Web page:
Homemade mayonnaise and other foods with raw eggs

One or two egg yolks at room temperature.
One or two table spoons of vinegar at room temperature.
A little salt and mustard depending your preferences.

Stir the above till it changes colour don’t beat bubbles.
Add one drop of your favourite oil. Sunflower tastes neutral.
Mix it for 20 seconds then add another drop and keep mixing it for 10 seconds. Then another drop of oil while mixing and so on.

Once you see it turning into thick mayonnaise, you can add the oil a little faster.

All ingredients must be at the same room temperature and you can add up to 300ml oil for two egg yolks.

Make sure you separate the egg white and yoke perfectly.
Add the oil very slowly. It takes some experience but you’ll end up with the most delicious mayonnaise ever.


Room temperature eggs? Eggs that sit on the supermarket shelves as room temperature or in the heat for a few days?

Give me a way to feel better about those eggs and I’ll give the recipe a try.
Back East in the states it was Frenche’s or Guldons Mustard, Heinz Ketchup and beans, Helmans mayo. Helmans is Best Foods east of the Rockies so they say.

I’d really like to try homeade mayo. Anyone try something like this?

What’s your problem?

Take the eggs out of the fridge and wait an hour before making the Mayonnaise, otherwise it’s likely to fail.
Why in the hell do you think the eggs have to be warmed up for days.

Use common sense, please!

where are you…
Since I arrived in Taiwan Tainan, Kaohsiung and Pingtung counties eggs are not found in the refrigerator. I was shocked. They are stored on the supermarket shelves or in baskets on the floors of the smaller shops.

They are not refrigerated. They are often out at very hot temperatures.
Furthermore, Hamletintaiwan, when marked with an expiration date, they are good for almost a month. That is my problem.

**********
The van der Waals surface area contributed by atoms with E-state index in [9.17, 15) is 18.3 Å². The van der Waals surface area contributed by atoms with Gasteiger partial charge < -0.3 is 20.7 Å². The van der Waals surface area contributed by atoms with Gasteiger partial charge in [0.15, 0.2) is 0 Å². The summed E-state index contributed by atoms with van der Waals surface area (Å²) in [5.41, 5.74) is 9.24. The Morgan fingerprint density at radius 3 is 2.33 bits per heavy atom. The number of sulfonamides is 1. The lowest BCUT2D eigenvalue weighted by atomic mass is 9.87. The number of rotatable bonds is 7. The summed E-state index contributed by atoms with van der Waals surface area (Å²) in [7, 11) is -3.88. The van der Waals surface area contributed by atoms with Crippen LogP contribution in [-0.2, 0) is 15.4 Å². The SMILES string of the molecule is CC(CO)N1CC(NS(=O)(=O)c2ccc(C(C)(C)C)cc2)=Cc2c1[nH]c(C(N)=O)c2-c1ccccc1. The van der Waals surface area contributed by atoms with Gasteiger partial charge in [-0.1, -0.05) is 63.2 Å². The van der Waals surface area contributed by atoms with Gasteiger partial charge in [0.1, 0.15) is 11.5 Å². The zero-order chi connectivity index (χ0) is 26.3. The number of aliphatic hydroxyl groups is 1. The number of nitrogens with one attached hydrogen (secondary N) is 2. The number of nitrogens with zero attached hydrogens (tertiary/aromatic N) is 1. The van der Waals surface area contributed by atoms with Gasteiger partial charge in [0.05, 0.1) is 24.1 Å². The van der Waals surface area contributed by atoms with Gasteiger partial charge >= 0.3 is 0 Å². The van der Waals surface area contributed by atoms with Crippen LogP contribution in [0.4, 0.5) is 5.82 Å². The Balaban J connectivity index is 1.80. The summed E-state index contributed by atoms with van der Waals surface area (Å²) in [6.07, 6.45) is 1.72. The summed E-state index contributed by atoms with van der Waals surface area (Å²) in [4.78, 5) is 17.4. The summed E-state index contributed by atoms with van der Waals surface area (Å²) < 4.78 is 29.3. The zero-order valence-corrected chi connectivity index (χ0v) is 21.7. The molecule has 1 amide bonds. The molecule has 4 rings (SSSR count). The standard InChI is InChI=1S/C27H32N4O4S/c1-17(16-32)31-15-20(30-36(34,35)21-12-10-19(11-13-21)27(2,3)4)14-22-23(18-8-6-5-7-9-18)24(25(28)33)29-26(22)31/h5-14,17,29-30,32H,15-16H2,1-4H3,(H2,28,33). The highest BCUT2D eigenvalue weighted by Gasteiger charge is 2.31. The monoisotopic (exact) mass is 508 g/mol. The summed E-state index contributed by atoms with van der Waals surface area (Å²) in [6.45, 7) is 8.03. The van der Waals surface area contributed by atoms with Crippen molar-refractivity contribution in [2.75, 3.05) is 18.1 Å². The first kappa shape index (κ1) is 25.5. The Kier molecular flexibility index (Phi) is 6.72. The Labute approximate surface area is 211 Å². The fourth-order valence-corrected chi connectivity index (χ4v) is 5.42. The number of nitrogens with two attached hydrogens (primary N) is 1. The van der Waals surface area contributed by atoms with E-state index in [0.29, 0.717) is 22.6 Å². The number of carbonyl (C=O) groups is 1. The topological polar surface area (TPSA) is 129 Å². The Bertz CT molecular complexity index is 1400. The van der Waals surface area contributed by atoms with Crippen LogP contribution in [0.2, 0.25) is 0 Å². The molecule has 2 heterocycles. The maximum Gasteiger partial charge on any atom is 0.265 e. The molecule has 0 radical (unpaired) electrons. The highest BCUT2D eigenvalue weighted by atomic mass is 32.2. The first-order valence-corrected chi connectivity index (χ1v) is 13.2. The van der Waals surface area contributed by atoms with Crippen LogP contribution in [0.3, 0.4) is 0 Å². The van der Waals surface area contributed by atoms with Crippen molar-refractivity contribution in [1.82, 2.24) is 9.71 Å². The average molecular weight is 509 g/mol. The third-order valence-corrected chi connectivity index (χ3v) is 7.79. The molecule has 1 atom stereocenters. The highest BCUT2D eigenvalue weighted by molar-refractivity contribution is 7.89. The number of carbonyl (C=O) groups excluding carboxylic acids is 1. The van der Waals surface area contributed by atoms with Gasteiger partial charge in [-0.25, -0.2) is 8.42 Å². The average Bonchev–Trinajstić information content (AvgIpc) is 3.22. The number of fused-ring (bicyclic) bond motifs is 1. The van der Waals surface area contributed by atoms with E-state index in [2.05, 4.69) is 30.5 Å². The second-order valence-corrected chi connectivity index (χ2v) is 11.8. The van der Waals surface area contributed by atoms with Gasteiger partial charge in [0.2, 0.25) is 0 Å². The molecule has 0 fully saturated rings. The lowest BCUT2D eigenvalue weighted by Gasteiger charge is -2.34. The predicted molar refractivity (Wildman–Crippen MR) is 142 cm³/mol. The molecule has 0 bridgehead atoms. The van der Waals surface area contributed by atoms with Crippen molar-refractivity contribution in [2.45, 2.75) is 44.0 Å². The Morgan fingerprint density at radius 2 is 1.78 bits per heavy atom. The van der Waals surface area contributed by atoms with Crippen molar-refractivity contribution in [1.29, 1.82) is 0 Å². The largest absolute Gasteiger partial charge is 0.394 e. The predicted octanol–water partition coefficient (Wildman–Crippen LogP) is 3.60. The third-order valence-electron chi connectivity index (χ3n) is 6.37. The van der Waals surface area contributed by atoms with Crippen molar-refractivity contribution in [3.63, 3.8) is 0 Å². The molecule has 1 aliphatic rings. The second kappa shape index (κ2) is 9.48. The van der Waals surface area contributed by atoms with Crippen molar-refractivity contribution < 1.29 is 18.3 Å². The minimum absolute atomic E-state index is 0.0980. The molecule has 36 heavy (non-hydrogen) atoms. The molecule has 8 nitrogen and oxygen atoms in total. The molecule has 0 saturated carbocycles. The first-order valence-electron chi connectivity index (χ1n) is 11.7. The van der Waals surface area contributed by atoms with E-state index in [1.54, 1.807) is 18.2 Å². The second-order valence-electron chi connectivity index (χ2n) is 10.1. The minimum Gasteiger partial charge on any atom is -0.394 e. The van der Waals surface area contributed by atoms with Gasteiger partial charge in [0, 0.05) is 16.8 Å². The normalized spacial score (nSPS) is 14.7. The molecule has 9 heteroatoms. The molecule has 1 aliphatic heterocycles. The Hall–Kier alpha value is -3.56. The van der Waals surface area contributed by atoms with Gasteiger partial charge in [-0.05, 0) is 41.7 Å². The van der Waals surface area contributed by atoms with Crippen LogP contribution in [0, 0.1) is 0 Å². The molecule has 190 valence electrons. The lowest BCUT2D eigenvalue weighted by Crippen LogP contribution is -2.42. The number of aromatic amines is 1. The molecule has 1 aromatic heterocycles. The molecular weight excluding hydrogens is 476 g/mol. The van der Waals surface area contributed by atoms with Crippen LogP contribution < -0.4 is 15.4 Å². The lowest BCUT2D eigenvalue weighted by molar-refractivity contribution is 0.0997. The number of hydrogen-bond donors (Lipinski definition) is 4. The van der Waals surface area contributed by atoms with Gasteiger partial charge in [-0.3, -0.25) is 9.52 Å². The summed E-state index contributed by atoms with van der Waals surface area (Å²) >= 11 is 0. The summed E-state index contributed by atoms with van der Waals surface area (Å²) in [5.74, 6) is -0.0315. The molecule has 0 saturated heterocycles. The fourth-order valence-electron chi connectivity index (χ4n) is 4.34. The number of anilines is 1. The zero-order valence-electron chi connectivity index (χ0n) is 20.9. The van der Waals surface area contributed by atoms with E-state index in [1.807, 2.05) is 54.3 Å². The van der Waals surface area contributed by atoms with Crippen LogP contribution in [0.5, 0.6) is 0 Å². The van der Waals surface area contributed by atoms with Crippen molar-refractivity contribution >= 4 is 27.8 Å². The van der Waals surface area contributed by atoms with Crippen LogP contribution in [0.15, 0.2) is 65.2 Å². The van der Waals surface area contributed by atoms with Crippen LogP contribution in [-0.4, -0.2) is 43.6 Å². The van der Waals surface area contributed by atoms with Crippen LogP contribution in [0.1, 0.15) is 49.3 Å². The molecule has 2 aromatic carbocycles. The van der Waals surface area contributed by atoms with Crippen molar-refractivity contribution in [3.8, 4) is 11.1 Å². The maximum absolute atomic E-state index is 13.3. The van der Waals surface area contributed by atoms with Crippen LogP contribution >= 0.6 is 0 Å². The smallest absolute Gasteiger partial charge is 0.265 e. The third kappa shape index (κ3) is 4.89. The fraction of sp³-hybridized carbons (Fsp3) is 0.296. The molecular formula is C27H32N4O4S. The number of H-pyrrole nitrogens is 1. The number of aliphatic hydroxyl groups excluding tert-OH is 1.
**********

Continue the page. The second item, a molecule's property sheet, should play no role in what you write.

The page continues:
I won’t use any eggs here under those conditions unless they are thoroughly cooked. My adapted Taiwanese family even scolds me for using any egg that has one drop of liquid yolk.
In the USA also Hamletintaiwan, it seems that many food saftey webistes say that even though eggs are handled with great care and should not have any salmonella in they say that you still should absolutely refrain from using raw egg and use a pre-pasturized product instead. That is my truly common sense dilemma.
The eggs ARE STORED AT VERY HOT ROOM TEMPERATURES. And they are legally allowed to stay that way for almost a month. Thank goodness I go to a store where eggs move… But. That’s my problem. I don’t trust eggs to be safe.

Pricier eggs (organic, free range, “mountain”, whatever else) are on refrigerated shelves, or at least they are in supermarkets.

Yes, there’s a small risk if using raw eggs. But I’ve made Caesar dressing with raw eggs, and mayonnaise with raw eggs, a bunch of times with no ill effects.

On the other hand, if you just want mayonnaise to keep in the fridge for sandwiches or whatever, I recommend don’t use homemade because it’s only good for a few days. I’d only bother with homemade mayonnaise if it’s an important part of the dish.

(The Taiwanese people who don’t want liquid yolk are the same people who insist that cold water will make you sick. It’s a cultural thing.)

Unrefrigerated eggs are perfectly safe.